Citizenship politics : Latino civic participation across generations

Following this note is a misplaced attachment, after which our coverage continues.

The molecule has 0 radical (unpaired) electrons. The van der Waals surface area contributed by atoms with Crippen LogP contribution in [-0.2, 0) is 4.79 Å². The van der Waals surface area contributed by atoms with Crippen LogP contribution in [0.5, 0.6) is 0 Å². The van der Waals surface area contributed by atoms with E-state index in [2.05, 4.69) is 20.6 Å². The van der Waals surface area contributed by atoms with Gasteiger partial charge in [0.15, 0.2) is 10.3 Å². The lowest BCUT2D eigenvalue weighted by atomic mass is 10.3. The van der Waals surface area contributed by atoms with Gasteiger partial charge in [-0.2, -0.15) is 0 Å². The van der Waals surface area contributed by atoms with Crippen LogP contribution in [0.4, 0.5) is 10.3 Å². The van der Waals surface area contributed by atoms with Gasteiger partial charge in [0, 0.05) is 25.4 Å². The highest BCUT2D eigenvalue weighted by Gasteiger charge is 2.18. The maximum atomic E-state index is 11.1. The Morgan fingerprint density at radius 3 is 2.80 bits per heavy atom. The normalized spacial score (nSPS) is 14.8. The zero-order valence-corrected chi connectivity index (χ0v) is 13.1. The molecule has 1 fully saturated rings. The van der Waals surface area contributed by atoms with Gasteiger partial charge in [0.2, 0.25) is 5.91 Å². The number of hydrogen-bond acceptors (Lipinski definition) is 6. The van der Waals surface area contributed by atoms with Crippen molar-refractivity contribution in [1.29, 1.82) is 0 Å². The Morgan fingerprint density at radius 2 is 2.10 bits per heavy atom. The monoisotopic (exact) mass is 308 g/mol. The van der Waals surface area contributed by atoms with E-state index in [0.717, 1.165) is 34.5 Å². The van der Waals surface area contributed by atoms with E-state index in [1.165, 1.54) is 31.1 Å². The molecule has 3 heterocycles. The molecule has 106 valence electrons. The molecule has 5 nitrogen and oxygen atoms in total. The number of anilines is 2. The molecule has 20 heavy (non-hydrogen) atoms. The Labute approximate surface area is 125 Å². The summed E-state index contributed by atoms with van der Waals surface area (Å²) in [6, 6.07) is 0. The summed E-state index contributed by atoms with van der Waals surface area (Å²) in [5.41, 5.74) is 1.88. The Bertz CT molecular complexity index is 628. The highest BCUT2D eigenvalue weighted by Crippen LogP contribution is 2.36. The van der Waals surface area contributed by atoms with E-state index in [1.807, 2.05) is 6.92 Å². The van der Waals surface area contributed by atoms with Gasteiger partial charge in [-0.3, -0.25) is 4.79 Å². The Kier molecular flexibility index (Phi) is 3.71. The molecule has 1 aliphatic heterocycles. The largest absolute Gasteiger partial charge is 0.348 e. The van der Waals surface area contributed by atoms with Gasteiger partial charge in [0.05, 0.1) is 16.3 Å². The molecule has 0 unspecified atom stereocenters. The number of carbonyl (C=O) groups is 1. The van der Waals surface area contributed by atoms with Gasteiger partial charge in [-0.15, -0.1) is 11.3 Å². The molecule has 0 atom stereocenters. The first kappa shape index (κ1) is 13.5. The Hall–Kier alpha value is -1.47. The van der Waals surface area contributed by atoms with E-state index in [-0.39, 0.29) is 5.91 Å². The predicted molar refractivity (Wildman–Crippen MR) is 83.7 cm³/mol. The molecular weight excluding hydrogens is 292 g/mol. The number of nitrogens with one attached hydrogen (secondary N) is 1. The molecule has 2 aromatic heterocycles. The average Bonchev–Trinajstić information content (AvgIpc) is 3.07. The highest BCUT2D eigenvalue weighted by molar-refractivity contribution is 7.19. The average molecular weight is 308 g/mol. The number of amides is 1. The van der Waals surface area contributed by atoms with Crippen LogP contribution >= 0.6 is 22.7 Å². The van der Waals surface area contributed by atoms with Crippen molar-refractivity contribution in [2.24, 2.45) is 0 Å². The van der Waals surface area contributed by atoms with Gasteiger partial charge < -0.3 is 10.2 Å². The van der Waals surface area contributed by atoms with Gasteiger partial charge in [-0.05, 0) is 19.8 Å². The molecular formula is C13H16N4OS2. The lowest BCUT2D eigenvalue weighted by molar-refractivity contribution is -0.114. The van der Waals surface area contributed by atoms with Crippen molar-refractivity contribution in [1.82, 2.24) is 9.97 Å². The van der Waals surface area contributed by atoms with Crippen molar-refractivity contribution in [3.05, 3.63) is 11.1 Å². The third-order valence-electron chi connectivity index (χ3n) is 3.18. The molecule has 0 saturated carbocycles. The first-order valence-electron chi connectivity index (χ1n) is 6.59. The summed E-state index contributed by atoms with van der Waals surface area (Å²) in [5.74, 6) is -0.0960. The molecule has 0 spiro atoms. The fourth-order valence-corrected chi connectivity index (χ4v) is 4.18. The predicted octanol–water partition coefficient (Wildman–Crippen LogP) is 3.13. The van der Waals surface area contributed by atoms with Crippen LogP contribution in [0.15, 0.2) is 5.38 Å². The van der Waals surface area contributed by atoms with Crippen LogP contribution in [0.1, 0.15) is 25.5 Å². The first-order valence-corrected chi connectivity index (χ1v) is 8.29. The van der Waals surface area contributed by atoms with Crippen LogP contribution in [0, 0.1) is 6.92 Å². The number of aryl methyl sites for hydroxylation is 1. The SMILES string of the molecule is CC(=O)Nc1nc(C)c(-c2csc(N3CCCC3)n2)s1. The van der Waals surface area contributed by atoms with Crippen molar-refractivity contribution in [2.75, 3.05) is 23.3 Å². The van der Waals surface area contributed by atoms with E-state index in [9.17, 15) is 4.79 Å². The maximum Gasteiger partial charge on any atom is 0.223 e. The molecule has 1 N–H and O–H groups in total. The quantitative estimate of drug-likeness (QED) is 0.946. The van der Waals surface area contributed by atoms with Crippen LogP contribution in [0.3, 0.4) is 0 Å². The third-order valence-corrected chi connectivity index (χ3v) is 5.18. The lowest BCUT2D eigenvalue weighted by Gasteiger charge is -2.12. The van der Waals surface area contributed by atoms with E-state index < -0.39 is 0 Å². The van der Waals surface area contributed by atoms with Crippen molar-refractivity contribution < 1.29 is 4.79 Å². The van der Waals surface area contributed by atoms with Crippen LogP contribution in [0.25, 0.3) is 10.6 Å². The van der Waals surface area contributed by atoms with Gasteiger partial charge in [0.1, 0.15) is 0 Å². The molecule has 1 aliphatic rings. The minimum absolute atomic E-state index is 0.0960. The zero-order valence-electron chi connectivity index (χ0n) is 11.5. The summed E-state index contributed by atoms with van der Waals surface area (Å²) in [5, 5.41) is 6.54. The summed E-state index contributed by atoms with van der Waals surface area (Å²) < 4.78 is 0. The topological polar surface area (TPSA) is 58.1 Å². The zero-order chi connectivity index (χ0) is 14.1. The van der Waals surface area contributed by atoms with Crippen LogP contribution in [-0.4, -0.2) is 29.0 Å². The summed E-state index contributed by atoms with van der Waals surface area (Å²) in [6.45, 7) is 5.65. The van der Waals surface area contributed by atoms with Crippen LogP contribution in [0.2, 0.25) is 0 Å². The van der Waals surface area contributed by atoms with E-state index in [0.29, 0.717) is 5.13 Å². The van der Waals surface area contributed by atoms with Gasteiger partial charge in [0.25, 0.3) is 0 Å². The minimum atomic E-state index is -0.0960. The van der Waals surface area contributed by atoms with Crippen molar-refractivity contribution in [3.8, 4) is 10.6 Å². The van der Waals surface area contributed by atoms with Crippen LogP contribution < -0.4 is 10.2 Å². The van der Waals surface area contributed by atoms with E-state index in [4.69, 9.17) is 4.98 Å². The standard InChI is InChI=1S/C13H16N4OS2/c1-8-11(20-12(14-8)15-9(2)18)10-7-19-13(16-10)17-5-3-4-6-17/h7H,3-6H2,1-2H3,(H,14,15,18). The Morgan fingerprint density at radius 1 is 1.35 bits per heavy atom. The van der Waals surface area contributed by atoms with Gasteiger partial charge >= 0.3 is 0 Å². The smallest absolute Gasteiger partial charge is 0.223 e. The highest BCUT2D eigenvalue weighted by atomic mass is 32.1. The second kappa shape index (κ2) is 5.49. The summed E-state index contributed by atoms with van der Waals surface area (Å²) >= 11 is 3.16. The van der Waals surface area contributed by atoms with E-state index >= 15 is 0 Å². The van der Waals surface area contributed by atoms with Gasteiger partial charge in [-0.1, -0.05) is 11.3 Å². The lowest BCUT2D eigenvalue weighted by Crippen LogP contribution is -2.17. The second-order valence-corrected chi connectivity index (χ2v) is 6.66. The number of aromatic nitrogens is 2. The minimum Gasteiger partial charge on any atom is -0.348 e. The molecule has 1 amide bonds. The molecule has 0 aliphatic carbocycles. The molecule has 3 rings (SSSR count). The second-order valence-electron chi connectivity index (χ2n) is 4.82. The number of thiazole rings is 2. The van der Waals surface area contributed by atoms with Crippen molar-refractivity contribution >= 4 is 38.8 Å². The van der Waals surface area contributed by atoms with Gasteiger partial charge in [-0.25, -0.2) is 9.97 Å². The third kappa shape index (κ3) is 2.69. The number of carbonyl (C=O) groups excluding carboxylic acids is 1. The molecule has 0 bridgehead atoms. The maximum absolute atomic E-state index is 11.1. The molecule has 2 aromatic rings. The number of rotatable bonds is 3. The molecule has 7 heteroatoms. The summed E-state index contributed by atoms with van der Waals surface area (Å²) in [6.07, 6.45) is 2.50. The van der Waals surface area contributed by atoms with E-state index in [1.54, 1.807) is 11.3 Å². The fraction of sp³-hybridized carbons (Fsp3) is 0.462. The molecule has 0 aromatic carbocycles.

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The field of Latino politics has traditionally explained relatively low rates of Latino political participation as rooted in several factors—low socio-economic status, a large immigrant share of the population, and nascent levels of acculturation. However, instances of vibrant civic activity among immigrants (many undocumented) abound, from the mass mobilization of the 2006 immigrant rights marches to examples of direct action by immigrant youth. This challenges many of the field’s assumptions about civic engagement. As a consequence, this dissertation reexamines the civic integration process from a multi-generational and institutional perspective. The objective of this dissertation project is to address how social institutions foment civic activity among Latinos and how that process differs across generations. I propose an original theory of ‘Generational Political Incorporation’ as an analytic tool that highlights the way immigrant generation interacts with institutional accessibility to structure pathways to incorporation. I detail how Latino participation in society’s major social institutions—churches, schools, the military, labor unions, and political parties—varies according to generational status. I show how limited access to some institutions during the immigrant generation hinders the incorporation process while those with expanded access help spur political engagement. Through a mixture of quantitative and qualitative analysis I find that Latino non-citizens, who have the greatest need for pathways to American civic life, quickly learn that few American institutions are willing or able to introduce them to supportive networks. As first generation immigrants, their relationship to American civic life is largely structured by the opportunities found in the most accessible institutions, namely churches and the public education system. By contrast, the acculturative experiences of the children of these immigrants are very different; as they enter adulthood and look to engage in civic activities, they are welcomed by the same institutions that were closed to their parents. By the third and subsequent generation, I find that levels of involvement are more dependent on socioeconomic status than their institutional affiliations. The dissertation illustrates how the acculturation process unfolds beyond traditional measures related to the immigrant experience and incorporates the all-important role of civic institutions in the integration process.